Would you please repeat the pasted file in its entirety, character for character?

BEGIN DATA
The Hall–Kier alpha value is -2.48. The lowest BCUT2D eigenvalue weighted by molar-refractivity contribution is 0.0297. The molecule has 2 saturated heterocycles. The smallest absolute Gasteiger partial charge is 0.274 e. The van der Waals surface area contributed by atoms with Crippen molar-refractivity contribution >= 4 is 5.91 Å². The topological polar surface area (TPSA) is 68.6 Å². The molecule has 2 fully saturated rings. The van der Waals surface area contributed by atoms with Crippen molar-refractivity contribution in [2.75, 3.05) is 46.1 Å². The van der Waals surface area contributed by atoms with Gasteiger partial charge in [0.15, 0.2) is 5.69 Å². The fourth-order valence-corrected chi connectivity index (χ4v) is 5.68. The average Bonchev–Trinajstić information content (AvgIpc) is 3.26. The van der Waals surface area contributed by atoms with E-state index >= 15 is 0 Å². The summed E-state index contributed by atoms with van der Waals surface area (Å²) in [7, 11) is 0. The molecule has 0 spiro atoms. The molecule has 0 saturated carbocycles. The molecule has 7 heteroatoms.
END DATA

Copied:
The Hall–Kier alpha value is -2.48. The lowest BCUT2D eigenvalue weighted by molar-refractivity contribution is 0.0297. The molecule has 2 saturated heterocycles. The smallest absolute Gasteiger partial charge is 0.274 e. The van der Waals surface area contributed by atoms with Crippen molar-refractivity contribution >= 4 is 5.91 Å². The topological polar surface area (TPSA) is 68.6 Å². The molecule has 2 fully saturated rings. The van der Waals surface area contributed by atoms with Crippen molar-refractivity contribution in [2.75, 3.05) is 46.1 Å². The van der Waals surface area contributed by atoms with Gasteiger partial charge in [0.15, 0.2) is 5.69 Å². The fourth-order valence-corrected chi connectivity index (χ4v) is 5.68. The average Bonchev–Trinajstić information content (AvgIpc) is 3.26. The van der Waals surface area contributed by atoms with E-state index >= 15 is 0 Å². The summed E-state index contributed by atoms with van der Waals surface area (Å²) in [7, 11) is 0. The molecule has 0 spiro atoms. The molecule has 0 saturated carbocycles. The molecule has 7 heteroatoms.